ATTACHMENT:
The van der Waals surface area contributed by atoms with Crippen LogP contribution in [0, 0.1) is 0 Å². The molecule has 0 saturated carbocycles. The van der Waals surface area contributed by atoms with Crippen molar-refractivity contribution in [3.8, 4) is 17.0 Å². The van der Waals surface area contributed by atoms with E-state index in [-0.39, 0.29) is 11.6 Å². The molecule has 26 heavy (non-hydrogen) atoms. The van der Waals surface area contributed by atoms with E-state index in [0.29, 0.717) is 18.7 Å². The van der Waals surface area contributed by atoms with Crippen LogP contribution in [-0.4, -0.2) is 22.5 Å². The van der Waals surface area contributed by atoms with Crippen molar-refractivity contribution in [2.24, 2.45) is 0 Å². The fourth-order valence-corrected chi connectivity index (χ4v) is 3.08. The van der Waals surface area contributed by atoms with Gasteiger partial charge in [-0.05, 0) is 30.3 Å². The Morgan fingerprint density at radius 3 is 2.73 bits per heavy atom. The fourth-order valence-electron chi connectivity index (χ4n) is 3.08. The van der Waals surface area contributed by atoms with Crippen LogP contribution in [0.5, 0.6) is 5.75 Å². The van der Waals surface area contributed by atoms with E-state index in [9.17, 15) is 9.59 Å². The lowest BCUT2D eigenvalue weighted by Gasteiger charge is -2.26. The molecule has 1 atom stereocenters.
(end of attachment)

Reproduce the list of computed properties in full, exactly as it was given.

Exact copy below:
The van der Waals surface area contributed by atoms with Crippen LogP contribution in [0, 0.1) is 0 Å². The molecule has 0 saturated carbocycles. The van der Waals surface area contributed by atoms with Crippen molar-refractivity contribution in [3.8, 4) is 17.0 Å². The van der Waals surface area contributed by atoms with E-state index in [-0.39, 0.29) is 11.6 Å². The molecule has 26 heavy (non-hydrogen) atoms. The van der Waals surface area contributed by atoms with E-state index in [0.29, 0.717) is 18.7 Å². The van der Waals surface area contributed by atoms with Crippen LogP contribution in [-0.4, -0.2) is 22.5 Å². The van der Waals surface area contributed by atoms with Crippen molar-refractivity contribution in [2.24, 2.45) is 0 Å². The fourth-order valence-corrected chi connectivity index (χ4v) is 3.08. The van der Waals surface area contributed by atoms with Gasteiger partial charge in [-0.05, 0) is 30.3 Å². The Morgan fingerprint density at radius 3 is 2.73 bits per heavy atom. The fourth-order valence-electron chi connectivity index (χ4n) is 3.08. The van der Waals surface area contributed by atoms with Crippen LogP contribution in [0.5, 0.6) is 5.75 Å². The van der Waals surface area contributed by atoms with E-state index in [9.17, 15) is 9.59 Å². The lowest BCUT2D eigenvalue weighted by Gasteiger charge is -2.26. The molecule has 1 atom stereocenters.